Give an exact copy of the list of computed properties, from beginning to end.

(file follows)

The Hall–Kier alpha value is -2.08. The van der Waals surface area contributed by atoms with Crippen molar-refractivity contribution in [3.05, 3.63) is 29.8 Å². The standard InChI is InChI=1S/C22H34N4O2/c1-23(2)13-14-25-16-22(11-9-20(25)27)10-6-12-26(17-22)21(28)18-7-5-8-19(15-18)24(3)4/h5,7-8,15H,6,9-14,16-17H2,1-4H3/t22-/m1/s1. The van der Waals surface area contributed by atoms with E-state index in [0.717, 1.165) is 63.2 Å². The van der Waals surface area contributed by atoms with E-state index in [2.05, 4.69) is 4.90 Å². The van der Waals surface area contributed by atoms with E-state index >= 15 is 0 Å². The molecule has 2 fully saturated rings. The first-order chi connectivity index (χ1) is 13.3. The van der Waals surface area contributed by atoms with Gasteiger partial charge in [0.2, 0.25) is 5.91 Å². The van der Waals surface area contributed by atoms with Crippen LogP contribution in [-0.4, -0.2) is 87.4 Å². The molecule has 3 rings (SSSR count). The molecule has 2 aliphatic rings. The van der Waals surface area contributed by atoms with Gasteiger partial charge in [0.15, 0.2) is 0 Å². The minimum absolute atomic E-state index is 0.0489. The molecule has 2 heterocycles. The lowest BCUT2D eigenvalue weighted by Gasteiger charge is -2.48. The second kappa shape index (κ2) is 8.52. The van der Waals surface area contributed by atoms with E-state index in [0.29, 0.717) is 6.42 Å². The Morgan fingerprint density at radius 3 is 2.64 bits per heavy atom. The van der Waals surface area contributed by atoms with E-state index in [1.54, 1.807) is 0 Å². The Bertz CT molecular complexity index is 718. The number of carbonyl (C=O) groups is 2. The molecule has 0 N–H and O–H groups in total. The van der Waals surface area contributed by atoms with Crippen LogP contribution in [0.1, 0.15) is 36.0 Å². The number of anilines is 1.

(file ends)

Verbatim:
The Hall–Kier alpha value is -2.08. The van der Waals surface area contributed by atoms with Crippen molar-refractivity contribution in [3.05, 3.63) is 29.8 Å². The standard InChI is InChI=1S/C22H34N4O2/c1-23(2)13-14-25-16-22(11-9-20(25)27)10-6-12-26(17-22)21(28)18-7-5-8-19(15-18)24(3)4/h5,7-8,15H,6,9-14,16-17H2,1-4H3/t22-/m1/s1. The van der Waals surface area contributed by atoms with E-state index in [0.717, 1.165) is 63.2 Å². The van der Waals surface area contributed by atoms with E-state index in [2.05, 4.69) is 4.90 Å². The van der Waals surface area contributed by atoms with E-state index >= 15 is 0 Å². The molecule has 2 fully saturated rings. The first-order chi connectivity index (χ1) is 13.3. The van der Waals surface area contributed by atoms with Gasteiger partial charge in [0.2, 0.25) is 5.91 Å². The van der Waals surface area contributed by atoms with Crippen LogP contribution in [-0.4, -0.2) is 87.4 Å². The molecule has 3 rings (SSSR count). The molecule has 2 aliphatic rings. The van der Waals surface area contributed by atoms with Gasteiger partial charge in [0.15, 0.2) is 0 Å². The minimum absolute atomic E-state index is 0.0489. The molecule has 2 heterocycles. The lowest BCUT2D eigenvalue weighted by Gasteiger charge is -2.48. The second kappa shape index (κ2) is 8.52. The van der Waals surface area contributed by atoms with E-state index in [0.29, 0.717) is 6.42 Å². The Morgan fingerprint density at radius 3 is 2.64 bits per heavy atom. The van der Waals surface area contributed by atoms with E-state index in [1.54, 1.807) is 0 Å². The Bertz CT molecular complexity index is 718. The number of carbonyl (C=O) groups is 2. The molecule has 0 N–H and O–H groups in total. The van der Waals surface area contributed by atoms with Crippen LogP contribution in [0.1, 0.15) is 36.0 Å². The number of anilines is 1.